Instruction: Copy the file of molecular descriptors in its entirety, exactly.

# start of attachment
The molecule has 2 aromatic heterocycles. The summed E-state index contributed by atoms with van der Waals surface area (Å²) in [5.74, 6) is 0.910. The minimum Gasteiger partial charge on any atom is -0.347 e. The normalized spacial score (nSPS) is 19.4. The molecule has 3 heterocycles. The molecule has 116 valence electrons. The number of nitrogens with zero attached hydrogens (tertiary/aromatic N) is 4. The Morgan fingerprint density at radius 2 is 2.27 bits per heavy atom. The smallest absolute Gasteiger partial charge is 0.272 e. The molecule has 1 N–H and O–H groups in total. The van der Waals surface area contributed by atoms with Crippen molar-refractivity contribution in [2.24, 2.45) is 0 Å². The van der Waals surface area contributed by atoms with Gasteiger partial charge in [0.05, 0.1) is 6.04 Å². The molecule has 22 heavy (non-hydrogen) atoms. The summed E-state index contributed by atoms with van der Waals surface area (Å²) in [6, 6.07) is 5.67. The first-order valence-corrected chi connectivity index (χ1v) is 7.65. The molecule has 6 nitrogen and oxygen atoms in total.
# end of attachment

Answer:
The molecule has 2 aromatic heterocycles. The summed E-state index contributed by atoms with van der Waals surface area (Å²) in [5.74, 6) is 0.910. The minimum Gasteiger partial charge on any atom is -0.347 e. The normalized spacial score (nSPS) is 19.4. The molecule has 3 heterocycles. The molecule has 116 valence electrons. The number of nitrogens with zero attached hydrogens (tertiary/aromatic N) is 4. The Morgan fingerprint density at radius 2 is 2.27 bits per heavy atom. The smallest absolute Gasteiger partial charge is 0.272 e. The molecule has 1 N–H and O–H groups in total. The van der Waals surface area contributed by atoms with Crippen molar-refractivity contribution in [2.24, 2.45) is 0 Å². The van der Waals surface area contributed by atoms with Gasteiger partial charge in [0.05, 0.1) is 6.04 Å². The molecule has 22 heavy (non-hydrogen) atoms. The summed E-state index contributed by atoms with van der Waals surface area (Å²) in [6, 6.07) is 5.67. The first-order valence-corrected chi connectivity index (χ1v) is 7.65. The molecule has 6 nitrogen and oxygen atoms in total.